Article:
Many genetic differences (polymorphisms) have little effect on health or reproductive success, but serve to statistically distinguish one population from another. Researchers in the field of population genetics have been using these to elucidate ancient migrations and relationships between population groups.
Another purely genetic set of individual differences are the blood types and immune types we all carry. While some may carry mild advantages or disadvantages in terms of risks of particular diseases, the primary life-or-death significance comes when we attempt to transfer blood or organs from one person to another. Our immune system is designed to recognize these human differences with great sensitivity and enforce our individuality.
Social significance and valuation of human variability
Human beings rarely give all possible values for a given parameter the same value, though not all people agree on the values or relative rankings. Examples of differences which may be given different values in different societies include darker/lighter skin color or thinness/fatness. Local valuation may affect social standing, reproductive opportunities, or even survival.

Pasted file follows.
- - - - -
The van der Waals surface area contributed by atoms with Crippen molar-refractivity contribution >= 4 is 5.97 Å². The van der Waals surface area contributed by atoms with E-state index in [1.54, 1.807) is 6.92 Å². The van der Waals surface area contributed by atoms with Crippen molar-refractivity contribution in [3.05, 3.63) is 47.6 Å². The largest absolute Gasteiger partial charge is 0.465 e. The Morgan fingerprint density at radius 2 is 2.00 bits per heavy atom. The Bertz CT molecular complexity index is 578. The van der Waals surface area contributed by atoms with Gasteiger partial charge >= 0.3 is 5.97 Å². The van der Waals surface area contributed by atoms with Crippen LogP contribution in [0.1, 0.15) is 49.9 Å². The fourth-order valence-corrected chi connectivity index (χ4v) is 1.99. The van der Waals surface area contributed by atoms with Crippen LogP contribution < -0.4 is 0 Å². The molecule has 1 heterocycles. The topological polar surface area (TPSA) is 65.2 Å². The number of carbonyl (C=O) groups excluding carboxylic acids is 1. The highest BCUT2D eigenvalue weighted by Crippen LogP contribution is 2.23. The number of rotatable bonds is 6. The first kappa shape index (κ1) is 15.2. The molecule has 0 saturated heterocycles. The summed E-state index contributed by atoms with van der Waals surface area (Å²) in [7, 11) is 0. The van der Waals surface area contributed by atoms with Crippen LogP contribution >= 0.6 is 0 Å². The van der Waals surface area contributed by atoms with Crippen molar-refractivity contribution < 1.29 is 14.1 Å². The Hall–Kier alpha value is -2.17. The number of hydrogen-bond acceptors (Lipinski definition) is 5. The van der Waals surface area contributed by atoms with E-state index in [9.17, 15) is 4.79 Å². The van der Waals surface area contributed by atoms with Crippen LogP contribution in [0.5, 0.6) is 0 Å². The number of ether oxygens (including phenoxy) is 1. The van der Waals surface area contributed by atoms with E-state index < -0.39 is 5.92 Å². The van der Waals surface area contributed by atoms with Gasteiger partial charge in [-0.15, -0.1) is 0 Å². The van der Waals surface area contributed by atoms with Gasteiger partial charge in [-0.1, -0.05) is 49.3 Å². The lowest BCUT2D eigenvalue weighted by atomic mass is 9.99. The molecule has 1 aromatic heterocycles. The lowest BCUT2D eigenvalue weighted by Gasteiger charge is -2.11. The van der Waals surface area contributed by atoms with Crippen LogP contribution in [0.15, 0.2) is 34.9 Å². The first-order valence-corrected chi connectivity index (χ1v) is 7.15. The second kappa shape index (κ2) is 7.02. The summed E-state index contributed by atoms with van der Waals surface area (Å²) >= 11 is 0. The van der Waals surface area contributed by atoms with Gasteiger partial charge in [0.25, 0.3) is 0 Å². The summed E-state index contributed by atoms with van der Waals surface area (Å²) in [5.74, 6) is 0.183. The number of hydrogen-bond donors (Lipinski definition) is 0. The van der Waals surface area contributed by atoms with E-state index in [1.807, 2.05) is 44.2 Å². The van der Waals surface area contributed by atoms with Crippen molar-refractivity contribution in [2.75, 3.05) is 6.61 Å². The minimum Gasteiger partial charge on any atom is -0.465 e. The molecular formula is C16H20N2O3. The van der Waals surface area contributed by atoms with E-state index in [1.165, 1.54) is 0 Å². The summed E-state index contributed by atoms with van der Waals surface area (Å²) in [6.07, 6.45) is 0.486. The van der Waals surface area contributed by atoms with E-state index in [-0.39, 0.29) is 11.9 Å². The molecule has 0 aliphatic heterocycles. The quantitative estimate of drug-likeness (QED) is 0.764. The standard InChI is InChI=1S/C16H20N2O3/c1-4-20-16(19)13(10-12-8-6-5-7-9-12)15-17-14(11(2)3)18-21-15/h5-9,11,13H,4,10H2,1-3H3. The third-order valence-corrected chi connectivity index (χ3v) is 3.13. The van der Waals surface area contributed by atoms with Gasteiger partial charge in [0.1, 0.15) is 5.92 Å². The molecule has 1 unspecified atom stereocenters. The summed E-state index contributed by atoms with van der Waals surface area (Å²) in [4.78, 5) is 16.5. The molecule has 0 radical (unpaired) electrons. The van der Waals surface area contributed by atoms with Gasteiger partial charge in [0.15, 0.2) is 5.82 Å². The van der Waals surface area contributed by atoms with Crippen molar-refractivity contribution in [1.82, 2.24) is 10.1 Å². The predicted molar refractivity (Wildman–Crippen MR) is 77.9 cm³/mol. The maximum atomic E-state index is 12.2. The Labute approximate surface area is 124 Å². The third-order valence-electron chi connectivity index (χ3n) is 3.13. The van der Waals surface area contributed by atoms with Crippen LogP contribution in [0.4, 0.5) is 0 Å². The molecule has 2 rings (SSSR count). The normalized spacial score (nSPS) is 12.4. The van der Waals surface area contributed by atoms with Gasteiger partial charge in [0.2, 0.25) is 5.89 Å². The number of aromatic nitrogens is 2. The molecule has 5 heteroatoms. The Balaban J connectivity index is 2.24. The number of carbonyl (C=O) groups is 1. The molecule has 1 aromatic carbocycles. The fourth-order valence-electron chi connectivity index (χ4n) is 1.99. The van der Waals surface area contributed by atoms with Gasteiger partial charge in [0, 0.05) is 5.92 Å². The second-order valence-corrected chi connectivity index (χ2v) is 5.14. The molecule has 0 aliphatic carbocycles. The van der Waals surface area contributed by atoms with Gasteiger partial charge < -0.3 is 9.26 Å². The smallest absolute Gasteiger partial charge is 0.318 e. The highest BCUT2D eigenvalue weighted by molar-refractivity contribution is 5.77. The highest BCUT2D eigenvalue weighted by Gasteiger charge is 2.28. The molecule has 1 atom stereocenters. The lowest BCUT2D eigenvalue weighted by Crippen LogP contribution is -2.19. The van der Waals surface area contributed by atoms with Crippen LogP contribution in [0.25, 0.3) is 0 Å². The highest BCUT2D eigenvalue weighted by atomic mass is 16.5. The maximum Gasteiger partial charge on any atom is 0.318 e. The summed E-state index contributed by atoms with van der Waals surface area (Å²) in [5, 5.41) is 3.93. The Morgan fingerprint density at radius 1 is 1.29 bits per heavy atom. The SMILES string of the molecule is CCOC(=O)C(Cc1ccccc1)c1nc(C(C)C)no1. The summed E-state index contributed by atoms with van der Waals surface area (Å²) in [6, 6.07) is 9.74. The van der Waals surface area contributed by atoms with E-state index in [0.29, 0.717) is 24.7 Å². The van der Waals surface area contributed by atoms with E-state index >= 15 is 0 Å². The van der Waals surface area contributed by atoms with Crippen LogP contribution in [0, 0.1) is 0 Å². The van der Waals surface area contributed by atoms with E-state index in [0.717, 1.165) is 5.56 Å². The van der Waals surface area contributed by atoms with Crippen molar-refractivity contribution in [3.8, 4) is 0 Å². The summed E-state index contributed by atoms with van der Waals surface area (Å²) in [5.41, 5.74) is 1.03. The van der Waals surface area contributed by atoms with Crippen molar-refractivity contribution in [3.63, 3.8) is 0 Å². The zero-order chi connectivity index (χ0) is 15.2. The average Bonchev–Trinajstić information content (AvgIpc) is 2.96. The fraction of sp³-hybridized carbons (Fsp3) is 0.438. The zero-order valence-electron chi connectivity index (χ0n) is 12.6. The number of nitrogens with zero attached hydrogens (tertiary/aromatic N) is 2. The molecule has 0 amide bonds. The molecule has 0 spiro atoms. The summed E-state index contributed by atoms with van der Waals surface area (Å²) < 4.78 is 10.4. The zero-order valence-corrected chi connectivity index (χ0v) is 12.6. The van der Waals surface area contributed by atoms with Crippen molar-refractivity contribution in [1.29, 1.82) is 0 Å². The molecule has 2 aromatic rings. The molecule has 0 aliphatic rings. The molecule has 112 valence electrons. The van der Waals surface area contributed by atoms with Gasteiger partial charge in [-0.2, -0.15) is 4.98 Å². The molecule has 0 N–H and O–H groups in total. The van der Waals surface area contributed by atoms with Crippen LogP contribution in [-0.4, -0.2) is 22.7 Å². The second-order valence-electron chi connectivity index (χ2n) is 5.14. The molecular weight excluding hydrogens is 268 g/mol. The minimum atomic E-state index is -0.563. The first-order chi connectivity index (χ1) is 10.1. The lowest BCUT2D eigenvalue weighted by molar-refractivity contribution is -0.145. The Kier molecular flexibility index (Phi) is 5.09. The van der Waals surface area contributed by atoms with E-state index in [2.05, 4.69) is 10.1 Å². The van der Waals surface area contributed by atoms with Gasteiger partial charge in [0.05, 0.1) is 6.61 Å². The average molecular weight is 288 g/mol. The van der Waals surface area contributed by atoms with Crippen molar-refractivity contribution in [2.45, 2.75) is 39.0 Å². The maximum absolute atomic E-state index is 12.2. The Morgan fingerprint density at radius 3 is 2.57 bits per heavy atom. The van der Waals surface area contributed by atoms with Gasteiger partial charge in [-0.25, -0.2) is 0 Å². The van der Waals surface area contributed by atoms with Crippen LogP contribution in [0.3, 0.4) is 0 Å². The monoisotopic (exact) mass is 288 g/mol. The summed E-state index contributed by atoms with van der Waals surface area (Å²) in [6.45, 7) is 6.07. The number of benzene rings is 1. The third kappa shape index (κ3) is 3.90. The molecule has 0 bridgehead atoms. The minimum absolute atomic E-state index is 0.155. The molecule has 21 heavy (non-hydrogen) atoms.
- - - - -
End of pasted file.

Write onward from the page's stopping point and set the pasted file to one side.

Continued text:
Possession of above average amounts of some abilities is valued by most societies: ability to learn; musical aptitude; strength, endurance, agility; resilience.
Each individual's distinctive differences, even the negatively valued ones, are usually considered an essential part of self-identity. Membership or status in a social group may depend on having specific values for certain attributes. It is not unusual for people to deliberately try to amplify or exaggerate differences, or to conceal or minimize them, for a variety of reasons. Examples of practices designed to minimize differences include hair straightening or skin bleaching, plastic surgery, orthodontia, and growth hormone treatment for extreme shortness. Conversely, male-female differences are enhanced and exaggerated in most societies.